Like loans, hardship withdrawals are allowed by law, but your employer is not required to provide for them in your plan. Again, most companies do, but some don’t. The cost of administering such a program can be prohibitive for many small companies. Check with your Human Resources department if you’re not sure if your plan allows hardship withdrawal. Like loans, your employer must adhere to some very strict and detailed guidelines.
The IRS code that governs 401k plans provides for hardship withdrawals only if: (1) the withdrawal is due to an immediate and heavy financial need; (2) the withdrawal must be necessary to satisfy that need (i.e. you have no other funds or way to meet the need); (3) the withdrawal must not exceed the amount needed by you; (4) you must have first obtained all distribution or nontaxable loans available under the 401k plan; and (5) you can’t contribute to the 401k plan for six months following the withdrawal.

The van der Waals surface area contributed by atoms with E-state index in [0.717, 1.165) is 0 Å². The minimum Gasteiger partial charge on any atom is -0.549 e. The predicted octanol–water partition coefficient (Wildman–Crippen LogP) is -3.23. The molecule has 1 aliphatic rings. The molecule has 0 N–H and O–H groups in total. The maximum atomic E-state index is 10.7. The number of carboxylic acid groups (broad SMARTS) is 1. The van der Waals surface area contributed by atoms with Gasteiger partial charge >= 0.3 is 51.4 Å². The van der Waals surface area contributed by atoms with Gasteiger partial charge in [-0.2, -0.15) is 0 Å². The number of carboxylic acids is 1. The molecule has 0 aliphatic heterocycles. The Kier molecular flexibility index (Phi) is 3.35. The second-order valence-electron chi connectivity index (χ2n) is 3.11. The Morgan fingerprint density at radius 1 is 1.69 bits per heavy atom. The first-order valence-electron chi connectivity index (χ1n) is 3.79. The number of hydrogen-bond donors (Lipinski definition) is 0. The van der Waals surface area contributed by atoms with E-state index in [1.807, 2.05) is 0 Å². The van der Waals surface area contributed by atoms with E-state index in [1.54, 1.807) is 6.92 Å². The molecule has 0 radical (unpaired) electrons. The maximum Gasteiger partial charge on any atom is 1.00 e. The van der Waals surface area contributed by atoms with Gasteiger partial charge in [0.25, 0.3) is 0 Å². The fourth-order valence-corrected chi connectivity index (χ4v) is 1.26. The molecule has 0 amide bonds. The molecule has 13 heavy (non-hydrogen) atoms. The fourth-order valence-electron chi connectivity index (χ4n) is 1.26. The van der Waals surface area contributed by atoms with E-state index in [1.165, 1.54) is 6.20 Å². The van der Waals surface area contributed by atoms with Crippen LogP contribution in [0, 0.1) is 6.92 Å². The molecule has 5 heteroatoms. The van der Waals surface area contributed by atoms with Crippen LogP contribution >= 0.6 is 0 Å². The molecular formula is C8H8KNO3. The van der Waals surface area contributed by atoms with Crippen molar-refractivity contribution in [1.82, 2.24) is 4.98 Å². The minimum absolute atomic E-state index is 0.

The following five items are considered by the IRS as acceptable reasons for a hardship withdrawal:
1. To purchase applicant’s principal residence
2. To prevent eviction from or foreclosure on applicant’s principal residence
3. To pay for college tuition expenses for applicant or family member
4. To pay medical expenses for applicant or family member
5. To pay funeral expenses for family member
Hardship withdrawals are subject to income tax and, if you are not at least 59½ years of age, the 10% withdrawal penalty. You do not have to pay the withdrawal amount back. For more information and examples of documentation necessary to receive a hardship, see the Hardship Withdrawal Request Form.